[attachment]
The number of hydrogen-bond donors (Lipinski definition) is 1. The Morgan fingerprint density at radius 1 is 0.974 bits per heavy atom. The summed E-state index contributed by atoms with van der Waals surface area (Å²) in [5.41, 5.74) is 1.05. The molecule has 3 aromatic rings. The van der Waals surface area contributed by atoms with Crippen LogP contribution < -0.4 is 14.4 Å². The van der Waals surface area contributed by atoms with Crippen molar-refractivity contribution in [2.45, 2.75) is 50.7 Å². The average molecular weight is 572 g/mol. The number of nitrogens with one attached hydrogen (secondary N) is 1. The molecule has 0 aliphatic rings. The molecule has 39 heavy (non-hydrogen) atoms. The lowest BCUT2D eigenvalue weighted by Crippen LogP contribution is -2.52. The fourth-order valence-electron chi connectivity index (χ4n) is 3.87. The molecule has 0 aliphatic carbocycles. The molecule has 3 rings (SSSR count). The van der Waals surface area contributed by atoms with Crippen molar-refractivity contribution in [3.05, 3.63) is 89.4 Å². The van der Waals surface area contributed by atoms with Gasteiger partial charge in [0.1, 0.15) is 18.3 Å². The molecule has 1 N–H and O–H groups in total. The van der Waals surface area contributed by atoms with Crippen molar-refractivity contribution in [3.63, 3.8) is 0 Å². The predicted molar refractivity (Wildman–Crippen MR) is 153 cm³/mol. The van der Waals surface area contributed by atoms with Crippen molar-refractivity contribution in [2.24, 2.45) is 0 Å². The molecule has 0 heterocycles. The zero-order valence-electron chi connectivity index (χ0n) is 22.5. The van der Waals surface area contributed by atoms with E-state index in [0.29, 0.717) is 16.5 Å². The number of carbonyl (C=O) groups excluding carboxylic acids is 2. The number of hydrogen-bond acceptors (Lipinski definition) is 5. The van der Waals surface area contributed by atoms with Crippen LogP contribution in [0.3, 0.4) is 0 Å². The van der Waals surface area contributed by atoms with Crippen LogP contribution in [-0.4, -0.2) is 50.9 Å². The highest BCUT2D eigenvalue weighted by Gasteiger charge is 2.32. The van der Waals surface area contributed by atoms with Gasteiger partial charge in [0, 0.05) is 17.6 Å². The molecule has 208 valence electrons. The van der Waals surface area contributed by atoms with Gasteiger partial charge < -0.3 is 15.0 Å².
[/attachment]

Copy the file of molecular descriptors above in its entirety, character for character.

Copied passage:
The number of hydrogen-bond donors (Lipinski definition) is 1. The Morgan fingerprint density at radius 1 is 0.974 bits per heavy atom. The summed E-state index contributed by atoms with van der Waals surface area (Å²) in [5.41, 5.74) is 1.05. The molecule has 3 aromatic rings. The van der Waals surface area contributed by atoms with Crippen LogP contribution < -0.4 is 14.4 Å². The van der Waals surface area contributed by atoms with Crippen molar-refractivity contribution in [2.45, 2.75) is 50.7 Å². The average molecular weight is 572 g/mol. The number of nitrogens with one attached hydrogen (secondary N) is 1. The molecule has 0 aliphatic rings. The molecule has 39 heavy (non-hydrogen) atoms. The lowest BCUT2D eigenvalue weighted by Crippen LogP contribution is -2.52. The fourth-order valence-electron chi connectivity index (χ4n) is 3.87. The molecule has 0 aliphatic carbocycles. The molecule has 3 rings (SSSR count). The van der Waals surface area contributed by atoms with Crippen molar-refractivity contribution in [3.05, 3.63) is 89.4 Å². The van der Waals surface area contributed by atoms with Gasteiger partial charge in [0.1, 0.15) is 18.3 Å². The molecule has 1 N–H and O–H groups in total. The van der Waals surface area contributed by atoms with Crippen molar-refractivity contribution in [3.63, 3.8) is 0 Å². The predicted molar refractivity (Wildman–Crippen MR) is 153 cm³/mol. The van der Waals surface area contributed by atoms with Crippen molar-refractivity contribution in [2.24, 2.45) is 0 Å². The molecule has 0 heterocycles. The zero-order valence-electron chi connectivity index (χ0n) is 22.5. The van der Waals surface area contributed by atoms with E-state index in [0.29, 0.717) is 16.5 Å². The number of carbonyl (C=O) groups excluding carboxylic acids is 2. The number of hydrogen-bond acceptors (Lipinski definition) is 5. The van der Waals surface area contributed by atoms with Crippen LogP contribution in [0.3, 0.4) is 0 Å². The van der Waals surface area contributed by atoms with Crippen LogP contribution in [-0.4, -0.2) is 50.9 Å². The highest BCUT2D eigenvalue weighted by Gasteiger charge is 2.32. The van der Waals surface area contributed by atoms with Gasteiger partial charge in [0, 0.05) is 17.6 Å². The molecule has 208 valence electrons. The van der Waals surface area contributed by atoms with Gasteiger partial charge < -0.3 is 15.0 Å².